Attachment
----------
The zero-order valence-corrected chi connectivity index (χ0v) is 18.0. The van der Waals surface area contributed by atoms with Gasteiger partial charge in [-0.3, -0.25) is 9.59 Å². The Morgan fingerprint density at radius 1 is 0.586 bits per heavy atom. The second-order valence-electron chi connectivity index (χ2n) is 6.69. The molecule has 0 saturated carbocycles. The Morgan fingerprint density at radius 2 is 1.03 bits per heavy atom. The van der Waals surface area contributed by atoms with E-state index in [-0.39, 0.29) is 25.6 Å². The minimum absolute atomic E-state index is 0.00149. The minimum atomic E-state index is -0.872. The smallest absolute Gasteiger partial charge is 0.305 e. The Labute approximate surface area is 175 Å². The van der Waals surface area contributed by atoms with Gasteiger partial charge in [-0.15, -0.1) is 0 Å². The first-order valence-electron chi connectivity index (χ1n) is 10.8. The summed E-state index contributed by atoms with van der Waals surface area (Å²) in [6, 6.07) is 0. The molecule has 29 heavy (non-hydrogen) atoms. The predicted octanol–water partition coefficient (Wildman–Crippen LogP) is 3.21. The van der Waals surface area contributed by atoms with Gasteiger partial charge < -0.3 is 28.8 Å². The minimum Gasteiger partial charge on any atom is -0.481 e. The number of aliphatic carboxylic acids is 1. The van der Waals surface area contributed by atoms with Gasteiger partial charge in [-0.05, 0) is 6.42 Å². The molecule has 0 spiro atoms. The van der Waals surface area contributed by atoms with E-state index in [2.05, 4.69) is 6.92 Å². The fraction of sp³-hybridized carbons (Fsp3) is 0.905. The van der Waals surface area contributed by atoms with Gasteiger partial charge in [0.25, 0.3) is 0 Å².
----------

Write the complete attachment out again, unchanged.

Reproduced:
The zero-order valence-corrected chi connectivity index (χ0v) is 18.0. The van der Waals surface area contributed by atoms with Gasteiger partial charge in [-0.3, -0.25) is 9.59 Å². The Morgan fingerprint density at radius 1 is 0.586 bits per heavy atom. The second-order valence-electron chi connectivity index (χ2n) is 6.69. The molecule has 0 saturated carbocycles. The Morgan fingerprint density at radius 2 is 1.03 bits per heavy atom. The van der Waals surface area contributed by atoms with E-state index in [-0.39, 0.29) is 25.6 Å². The minimum absolute atomic E-state index is 0.00149. The minimum atomic E-state index is -0.872. The smallest absolute Gasteiger partial charge is 0.305 e. The Labute approximate surface area is 175 Å². The van der Waals surface area contributed by atoms with Gasteiger partial charge in [-0.15, -0.1) is 0 Å². The first-order valence-electron chi connectivity index (χ1n) is 10.8. The summed E-state index contributed by atoms with van der Waals surface area (Å²) in [6, 6.07) is 0. The molecule has 29 heavy (non-hydrogen) atoms. The predicted octanol–water partition coefficient (Wildman–Crippen LogP) is 3.21. The van der Waals surface area contributed by atoms with Gasteiger partial charge < -0.3 is 28.8 Å². The minimum Gasteiger partial charge on any atom is -0.481 e. The number of aliphatic carboxylic acids is 1. The van der Waals surface area contributed by atoms with Gasteiger partial charge in [-0.05, 0) is 6.42 Å². The molecule has 0 spiro atoms. The van der Waals surface area contributed by atoms with E-state index in [2.05, 4.69) is 6.92 Å². The fraction of sp³-hybridized carbons (Fsp3) is 0.905. The van der Waals surface area contributed by atoms with Gasteiger partial charge in [0.25, 0.3) is 0 Å².